I thought a little about the transformation of group sports into professional leagues. The trigger was the concept of a professional league revealed by Mr. Kiyomiya, who became the vice president of the Japan Rugby Union, and the news of Mercari’s transformation of J1 Kashima Antlers into a subsidiary of J1 Soccer announced on July 30.
It airs on TBS Sunday nights at 9 p.m., “No Side Game” Did you see that? If you like rugby, you may have read Jun Ikeido’s original novel. It is a story about a business team of an automobile company facing an existential crisis and trying to strengthen the team together with a manager with no rugby experience, who has been relegated from the planning department of the head office. Because it is a novel by Mr. Ikeido, villains also appear in the company and on the opposing team, and it is a series of trials.
In Japan, for a long time, student sports and by extension, corporate sports, were the focus of the sport. In other words, it is an amateur sport that does not subject the competitive activities of athletes to the exchange of money. In baseball and professional baseball, which are company name teams, are separate leagues and do not play official games. In soccer, amateur teams and professional teams play matches in tournaments such as the Emperor’s Cup, but J. League teams are clearly professional teams, not business teams. The top league, rugby’s premier league in the country, is in a half-baked state, with a mix of amateur and professional contract players playing as employees. Do you have an image that there are several players with professional contracts in the business team that is mainly made up of companies?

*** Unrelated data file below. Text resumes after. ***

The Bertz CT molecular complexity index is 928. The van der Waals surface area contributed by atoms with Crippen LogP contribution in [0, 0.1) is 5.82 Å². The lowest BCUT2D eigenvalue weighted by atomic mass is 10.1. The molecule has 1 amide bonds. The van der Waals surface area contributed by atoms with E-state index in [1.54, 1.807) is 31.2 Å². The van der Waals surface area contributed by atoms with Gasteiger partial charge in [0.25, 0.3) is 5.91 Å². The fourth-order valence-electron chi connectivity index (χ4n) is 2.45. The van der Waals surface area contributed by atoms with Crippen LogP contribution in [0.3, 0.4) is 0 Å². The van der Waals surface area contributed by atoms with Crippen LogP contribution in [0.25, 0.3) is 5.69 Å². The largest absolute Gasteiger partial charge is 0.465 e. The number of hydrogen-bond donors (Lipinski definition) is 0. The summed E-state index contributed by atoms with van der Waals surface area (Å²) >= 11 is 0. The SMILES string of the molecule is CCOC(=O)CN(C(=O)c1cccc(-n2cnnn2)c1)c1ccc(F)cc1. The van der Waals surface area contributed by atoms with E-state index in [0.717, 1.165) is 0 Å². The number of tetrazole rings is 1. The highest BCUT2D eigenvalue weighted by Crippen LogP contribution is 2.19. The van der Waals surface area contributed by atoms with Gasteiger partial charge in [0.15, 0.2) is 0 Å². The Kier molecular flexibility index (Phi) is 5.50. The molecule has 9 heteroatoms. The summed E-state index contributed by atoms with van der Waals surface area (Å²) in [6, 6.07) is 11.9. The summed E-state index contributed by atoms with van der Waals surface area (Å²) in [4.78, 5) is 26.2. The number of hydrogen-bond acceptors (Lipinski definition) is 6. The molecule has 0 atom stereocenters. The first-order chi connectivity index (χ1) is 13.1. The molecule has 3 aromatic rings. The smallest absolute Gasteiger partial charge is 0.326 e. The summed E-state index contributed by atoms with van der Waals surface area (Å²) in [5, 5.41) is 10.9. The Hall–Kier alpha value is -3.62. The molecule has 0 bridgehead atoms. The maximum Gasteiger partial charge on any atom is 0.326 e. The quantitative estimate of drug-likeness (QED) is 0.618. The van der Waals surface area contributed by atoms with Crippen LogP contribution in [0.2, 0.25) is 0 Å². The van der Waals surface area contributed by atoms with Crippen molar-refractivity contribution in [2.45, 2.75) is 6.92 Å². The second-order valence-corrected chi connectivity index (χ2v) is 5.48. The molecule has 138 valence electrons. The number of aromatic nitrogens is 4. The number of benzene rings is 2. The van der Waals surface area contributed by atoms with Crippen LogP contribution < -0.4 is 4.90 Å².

I think there have been many professional sports that are individual competitions in the past. Golf, bowling, tennis, sumo wrestling, and horse racing jockeys. It seems that you have become a professional player by passing a test, belonging to a group, or making a declaration. However, the shift to professional sports in team sports is a relatively recent trend except for baseball. Baseball began in college in the 19th century, but the first U.S. team in the 20th century to come to Japan was itself a professional team, and from an early age it was influenced by the U.S. professional league to create the “Japan Professional Baseball Federation.” was established. It is also true that it was not an Olympic sport at that time, when amateurism was strong.
On the other hand, soccer has had a long history in Europe since the 19th century, but it was only in 1980 that it flourished under a huge budget. It wasn’t until I entered the old age. This is partly due to the fact that broadcasting rights fees for various sports soared after the Los Angeles Olympics. For a long time, Japan has had national teams composed of players and students from business teams compete against foreign teams. Therefore, with the exception of his performance at the Olympics during a period when amateurism was strong, his competitiveness was never high. We were able to participate in the World Cup in France in 1998, after the establishment of the J. League in 1992. Since the number of competitors is said to be 7 million or 8 million, not unlike baseball, it is blessed with potential resources for players and spectators, and the birth of the J. League was inevitable.
Rugby used to be a sport like the embodiment of the amateur spirit, with sacrificial play and teamwork respected, while negative when it came to glamorous play and the expression of joy after scoring. It was also not acceptable for amateur players to stand out outside of rugby. It reminds me of the 1980s, when Nippon Steel Kamaishi won seven consecutive titles. I remember that Hirao who graduated from Doshisha University and was studying abroad was severely reprimanded by the association and removed from the Japanese national team for being treated in an advertisement in a men’s fashion magazine. Hirao then returned to Japan to play for Kobe Steel and was reinstated as a member of the Japan national team.